"the pursuits of biology, medicine, psychology and the social sciences, may [1-2] rectify our everyday conceptions of plants and animals, and even of man and society; but we must set against any such modification its effect on  the interest by which the study of the original subject matter had been prompted and justified. If the scientific virtues of  exact observation and  strict correlation of data are given absolute preference for the treatment of a subject matter which disintegrates when represented in such terms, the result will be irrelevant to the subject matter and probably of no  interest at all."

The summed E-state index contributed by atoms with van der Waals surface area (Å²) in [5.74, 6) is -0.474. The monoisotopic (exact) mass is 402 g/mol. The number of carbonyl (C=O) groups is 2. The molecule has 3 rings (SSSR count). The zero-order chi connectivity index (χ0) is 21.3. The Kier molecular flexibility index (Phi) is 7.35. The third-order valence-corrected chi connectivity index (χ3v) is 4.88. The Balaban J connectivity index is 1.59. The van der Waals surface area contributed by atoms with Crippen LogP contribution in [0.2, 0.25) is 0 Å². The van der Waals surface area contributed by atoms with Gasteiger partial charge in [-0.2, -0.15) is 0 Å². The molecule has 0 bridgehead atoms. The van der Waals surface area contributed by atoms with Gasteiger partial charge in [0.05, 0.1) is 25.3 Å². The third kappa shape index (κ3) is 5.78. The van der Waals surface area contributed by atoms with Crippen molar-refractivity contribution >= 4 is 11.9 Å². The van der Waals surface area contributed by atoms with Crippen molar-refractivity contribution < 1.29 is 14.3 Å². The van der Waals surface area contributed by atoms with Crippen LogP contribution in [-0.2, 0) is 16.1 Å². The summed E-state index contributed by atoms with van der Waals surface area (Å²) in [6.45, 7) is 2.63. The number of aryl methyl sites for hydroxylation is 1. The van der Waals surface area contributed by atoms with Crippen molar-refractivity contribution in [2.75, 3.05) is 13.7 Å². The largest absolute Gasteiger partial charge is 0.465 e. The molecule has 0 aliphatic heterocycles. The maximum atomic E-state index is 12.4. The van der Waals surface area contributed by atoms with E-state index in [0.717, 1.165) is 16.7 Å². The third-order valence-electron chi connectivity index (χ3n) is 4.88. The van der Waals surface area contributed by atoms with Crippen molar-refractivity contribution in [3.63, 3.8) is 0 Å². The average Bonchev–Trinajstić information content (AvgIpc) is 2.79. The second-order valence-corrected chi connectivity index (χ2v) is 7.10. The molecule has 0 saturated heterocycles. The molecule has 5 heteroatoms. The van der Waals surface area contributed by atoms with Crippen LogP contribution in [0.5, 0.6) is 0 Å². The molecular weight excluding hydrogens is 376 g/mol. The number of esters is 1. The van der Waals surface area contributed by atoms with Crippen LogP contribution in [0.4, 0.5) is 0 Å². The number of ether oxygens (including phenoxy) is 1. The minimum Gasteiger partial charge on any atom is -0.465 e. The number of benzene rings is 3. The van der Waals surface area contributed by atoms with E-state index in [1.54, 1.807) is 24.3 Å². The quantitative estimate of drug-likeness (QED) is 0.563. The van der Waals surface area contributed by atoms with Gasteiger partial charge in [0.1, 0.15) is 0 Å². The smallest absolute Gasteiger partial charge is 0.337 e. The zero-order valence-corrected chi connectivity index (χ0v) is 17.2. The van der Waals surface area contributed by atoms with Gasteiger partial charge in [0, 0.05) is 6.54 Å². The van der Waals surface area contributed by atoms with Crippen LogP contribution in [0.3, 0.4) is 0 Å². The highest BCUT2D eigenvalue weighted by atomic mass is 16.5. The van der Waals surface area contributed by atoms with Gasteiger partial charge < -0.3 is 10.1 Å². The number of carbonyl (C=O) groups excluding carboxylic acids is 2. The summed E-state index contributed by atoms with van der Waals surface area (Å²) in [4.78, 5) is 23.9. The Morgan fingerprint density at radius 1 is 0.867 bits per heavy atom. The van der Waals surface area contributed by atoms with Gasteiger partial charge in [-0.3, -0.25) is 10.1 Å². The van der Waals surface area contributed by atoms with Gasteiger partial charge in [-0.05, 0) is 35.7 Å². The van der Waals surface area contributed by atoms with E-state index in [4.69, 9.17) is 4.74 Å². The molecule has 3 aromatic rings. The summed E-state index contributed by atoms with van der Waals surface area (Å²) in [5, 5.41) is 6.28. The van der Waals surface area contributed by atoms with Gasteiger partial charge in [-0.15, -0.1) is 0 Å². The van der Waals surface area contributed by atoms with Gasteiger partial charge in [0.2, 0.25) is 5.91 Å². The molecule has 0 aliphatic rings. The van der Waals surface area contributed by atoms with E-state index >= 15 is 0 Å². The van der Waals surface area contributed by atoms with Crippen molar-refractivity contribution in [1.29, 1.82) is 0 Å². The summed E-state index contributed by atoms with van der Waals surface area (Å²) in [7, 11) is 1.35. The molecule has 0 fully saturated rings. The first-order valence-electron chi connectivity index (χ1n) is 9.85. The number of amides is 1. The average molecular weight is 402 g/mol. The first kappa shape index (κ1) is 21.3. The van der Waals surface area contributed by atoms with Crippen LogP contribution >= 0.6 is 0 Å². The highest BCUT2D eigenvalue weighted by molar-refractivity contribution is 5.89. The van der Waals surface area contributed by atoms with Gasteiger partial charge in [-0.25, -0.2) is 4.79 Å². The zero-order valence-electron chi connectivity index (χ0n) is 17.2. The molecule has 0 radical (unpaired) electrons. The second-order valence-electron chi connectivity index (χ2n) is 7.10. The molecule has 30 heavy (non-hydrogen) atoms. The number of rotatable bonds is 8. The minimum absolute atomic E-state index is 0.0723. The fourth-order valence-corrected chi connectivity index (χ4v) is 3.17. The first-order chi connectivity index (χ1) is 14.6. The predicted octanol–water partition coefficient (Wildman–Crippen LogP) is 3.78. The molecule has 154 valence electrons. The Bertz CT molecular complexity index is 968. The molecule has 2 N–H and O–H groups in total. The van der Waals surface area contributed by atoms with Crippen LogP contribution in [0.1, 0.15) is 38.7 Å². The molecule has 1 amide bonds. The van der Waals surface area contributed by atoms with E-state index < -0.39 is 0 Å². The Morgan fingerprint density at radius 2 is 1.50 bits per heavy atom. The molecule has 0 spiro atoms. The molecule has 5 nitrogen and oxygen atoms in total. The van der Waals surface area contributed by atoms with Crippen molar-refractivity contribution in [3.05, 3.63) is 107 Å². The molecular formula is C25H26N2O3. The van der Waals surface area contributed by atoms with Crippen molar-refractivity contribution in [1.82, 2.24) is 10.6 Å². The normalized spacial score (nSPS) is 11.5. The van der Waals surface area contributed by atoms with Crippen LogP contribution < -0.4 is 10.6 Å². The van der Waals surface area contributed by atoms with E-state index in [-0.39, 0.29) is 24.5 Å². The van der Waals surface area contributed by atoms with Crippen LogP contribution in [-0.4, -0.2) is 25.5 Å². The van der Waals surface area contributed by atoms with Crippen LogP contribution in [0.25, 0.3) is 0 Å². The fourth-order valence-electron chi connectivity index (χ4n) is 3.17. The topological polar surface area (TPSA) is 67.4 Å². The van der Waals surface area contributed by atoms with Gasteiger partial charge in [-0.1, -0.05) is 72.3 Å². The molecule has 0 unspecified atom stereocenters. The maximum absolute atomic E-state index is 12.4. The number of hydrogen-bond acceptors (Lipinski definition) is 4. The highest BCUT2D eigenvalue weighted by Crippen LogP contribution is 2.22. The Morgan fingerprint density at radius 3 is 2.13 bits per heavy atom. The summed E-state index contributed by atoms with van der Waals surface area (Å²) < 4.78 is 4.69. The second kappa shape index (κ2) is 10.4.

Michael Polanyi, Personal knowledge: towards a post-critical philosophy, pt. 2, chap. 6, sec. 2 ((London: Routledge & Kegan Paul, 1962 ), 137). Polanyi is here weighing the first two of the three factors constitutive of "scientific value" against the third (pp. 135-136), and grounding the third, or "intrinsic interest," in "ordinary" or "everyday" or "pre-scientific interest".